Last December, Serry warned in his report to the Security Council that a war in Gaza “could re-ignite if conditions on the ground do not change” in the besieged Gaza Strip. It is clear that what Serry described as a “deadly diplomatic vacuum” coupled with the ongoing siege on rebuilding Gaza, are an explosive recipe in the besieged Gaza Strip, the outcome and ramifications of which are unpredictable.
The “scandal” of donors not paying their dues to rebuild Gaza, as Serry described it, under the pretext that the PLO government does not control the Gaza Strip, is a green light given by the international community to the occupation state to carry out another military assault on national resistance forces in Gaza.
The scandal of Arabs not paying their pledges at Arab summits to provide the PA with a financial “safety net” amounts to flagrant Arab pressure on the PLO to accept the Quartet’s proposal to restart talks with the occupation state “as soon as possible”.
This is Mladenov’s dual mission as the new UN special coordinator for the Middle East peace process. PLO negotiators continue to wait for a breakthrough by “peace” envoys that are imposed on them and appointed by the US and the UN, although they represent the occupation state. Mladenov is the most recent. He will not change anything on the ground.
Nicola Nasser is a veteran Arab journalist based in Bir Zeit, West Bank of the Israeli-occupied Palestinian territories. He can be reached at: firstname.lastname@example.org.
The UN Security Council is due to vote soon on a resolution that would approve the recently concluded Minsk agreements, Russian media reported on Monday.
Russia is engaged in negotiations with the 15-member UN council on the resolution initiated by Moscow.
The draft resolution “welcomes the results of the talks in Minsk and includes a call for the parties to be committed to implementing them”, according to a UNSC diplomat quoted by Russian Tass agency.
The vote has been delayed due to amendments introduced in regard to the document.
Britain’s UN envoy Mark Lyall Grant said the diplomats were unable to vote on the resolution on Sunday night due to pending amendments to the document.
Permanent Representative of Malaysia to the UN Security Council Hussein Haniff said members of the global organization were waiting for the Russian side to voice its approval for the amendments before the voting could start.
Ukraine and its Western allies accuse Moscow of fueling a pro-Russian uprising in the country.
Leaders of France, Germany, Russia and Ukraine on Sunday held a teleconference, demanding a strict observance of the latest cease-fire agreement struck in Minsk, capital of Belarus.
The four leaders also discussed the importance of getting the Organization for Security and Cooperation in Europe (OSCE) to play a bigger role in monitoring the latest truce agreement struck in Minsk Thursday.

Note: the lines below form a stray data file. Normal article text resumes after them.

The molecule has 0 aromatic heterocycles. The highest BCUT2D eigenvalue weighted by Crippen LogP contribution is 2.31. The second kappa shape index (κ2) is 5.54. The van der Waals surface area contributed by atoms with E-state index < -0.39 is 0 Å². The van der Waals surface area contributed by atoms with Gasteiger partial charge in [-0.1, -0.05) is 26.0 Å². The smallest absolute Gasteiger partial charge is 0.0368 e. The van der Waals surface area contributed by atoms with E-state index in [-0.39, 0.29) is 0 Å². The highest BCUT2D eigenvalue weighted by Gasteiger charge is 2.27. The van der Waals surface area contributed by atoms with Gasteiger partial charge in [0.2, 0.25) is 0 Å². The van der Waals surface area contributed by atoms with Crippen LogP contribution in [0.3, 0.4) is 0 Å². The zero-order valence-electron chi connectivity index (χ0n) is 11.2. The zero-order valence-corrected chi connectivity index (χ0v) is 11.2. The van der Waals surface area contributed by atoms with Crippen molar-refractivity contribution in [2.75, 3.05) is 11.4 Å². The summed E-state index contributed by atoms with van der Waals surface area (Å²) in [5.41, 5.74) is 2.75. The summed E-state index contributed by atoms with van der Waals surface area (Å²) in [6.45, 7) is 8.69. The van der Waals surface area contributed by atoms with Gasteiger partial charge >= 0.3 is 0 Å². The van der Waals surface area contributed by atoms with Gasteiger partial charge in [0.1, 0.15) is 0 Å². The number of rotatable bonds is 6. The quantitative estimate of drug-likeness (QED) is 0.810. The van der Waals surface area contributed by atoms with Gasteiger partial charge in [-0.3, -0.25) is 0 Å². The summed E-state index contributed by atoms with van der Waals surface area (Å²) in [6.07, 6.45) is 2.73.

Ukrainian forces and independence-seeking insurgents in Ukraine observed a cease-fire as from Sunday local time as per the agreement which also envisages the withdrawal of heavy weapons from the front line and constitutional reform to give eastern Ukraine more power.
Officials of the self-proclaimed Donetsk and Lugansk people’s republics confirmed that militia forces of the two republics have stopped fire.
Poroshenko on Saturday also issued an order of ceasefire in the conflict zones in the country’s southeastern Donbass region as of Sunday.
The 16-hour marathon summit talks of – Russian President Vladimir Putin, Ukrainian President Petro Poroshenko, French President Francois Hollande and German Chancellor Angela Merkel – were held in Minsk last Thursday.
The Minsk negotiations lasted for around 16 hours and agreed on a ceasefire from midnight, February 15.
The head of a UN inquiry into last summer’s Israeli military offensive in Gaza has said he will resign after Israeli allegations of bias, due to consultancy work he did for the Palestinian Liberation Organisation (PLO).
William Schabas, a Canadian academic, was appointed last August by the head of the UN Human Rights Council to lead a three-member group looking into war crimes during the offensive.
Al Ray reports that, according to the Guardian and in a letter to the commission, a copy of which was seen by Reuters, Schabas said he would step down immediately to prevent the issue from overshadowing the preparation of the report and its findings, which are due to be published in March.
Schabas’ departure highlights the sensitivity of the UN investigation just weeks after prosecutors at the international criminal court in The Hague said they had started a preliminary inquiry into atrocities committed in the Palestinian territories.
In the letter, Schabas said that a legal opinion he authored for the PLO in 2012, and for which he was paid some $1,300 (£900), was not different from advice he had given to many other governments and organizations.
“My views on Israel and Palestine as well as on many other issues were well known and very public,” he wrote. “This work in defence of human rights appears to have made me a huge target for malicious attacks.”
Israel has long criticized Schabas’ appointment, citing his record as a strong critic of “the Jewish state” and its current political leadership. Schabas said his work for the PLO had prompted the Human Rights Council’s executive to seek legal advice about his position from UN headquarters on Monday.
“I believe that it is difficult for the work to continue while a procedure is underway to consider whether the chair of the commission should be removed,” he wrote, adding that the commission had largely finished gathering evidence and had begun writing the report.
The appointment of Schabas, who lives in Britain and teaches international law at Middlesex University, was welcomed at the time by Hamas but was harshly criticized by Jewish groups in the US.